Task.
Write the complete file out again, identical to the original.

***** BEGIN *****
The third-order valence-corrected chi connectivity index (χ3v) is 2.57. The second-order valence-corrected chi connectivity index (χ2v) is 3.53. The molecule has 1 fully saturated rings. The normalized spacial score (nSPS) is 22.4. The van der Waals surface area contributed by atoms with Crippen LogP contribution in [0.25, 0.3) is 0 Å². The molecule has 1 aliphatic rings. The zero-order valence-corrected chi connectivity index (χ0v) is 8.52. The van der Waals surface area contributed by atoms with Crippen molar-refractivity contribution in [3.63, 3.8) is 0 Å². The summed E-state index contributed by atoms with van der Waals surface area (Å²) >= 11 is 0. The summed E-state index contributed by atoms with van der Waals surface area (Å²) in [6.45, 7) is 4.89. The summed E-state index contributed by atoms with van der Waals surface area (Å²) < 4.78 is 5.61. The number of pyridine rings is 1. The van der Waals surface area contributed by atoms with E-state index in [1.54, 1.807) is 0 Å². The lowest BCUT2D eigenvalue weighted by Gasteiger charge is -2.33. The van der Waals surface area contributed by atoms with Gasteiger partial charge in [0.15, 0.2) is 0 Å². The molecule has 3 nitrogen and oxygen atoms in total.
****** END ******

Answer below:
The third-order valence-corrected chi connectivity index (χ3v) is 2.57. The second-order valence-corrected chi connectivity index (χ2v) is 3.53. The molecule has 1 fully saturated rings. The normalized spacial score (nSPS) is 22.4. The van der Waals surface area contributed by atoms with Crippen LogP contribution in [0.25, 0.3) is 0 Å². The molecule has 1 aliphatic rings. The zero-order valence-corrected chi connectivity index (χ0v) is 8.52. The van der Waals surface area contributed by atoms with Crippen molar-refractivity contribution in [3.63, 3.8) is 0 Å². The summed E-state index contributed by atoms with van der Waals surface area (Å²) >= 11 is 0. The summed E-state index contributed by atoms with van der Waals surface area (Å²) in [6.45, 7) is 4.89. The summed E-state index contributed by atoms with van der Waals surface area (Å²) < 4.78 is 5.61. The number of pyridine rings is 1. The van der Waals surface area contributed by atoms with E-state index in [1.54, 1.807) is 0 Å². The lowest BCUT2D eigenvalue weighted by Gasteiger charge is -2.33. The van der Waals surface area contributed by atoms with Gasteiger partial charge in [0.15, 0.2) is 0 Å². The molecule has 3 nitrogen and oxygen atoms in total.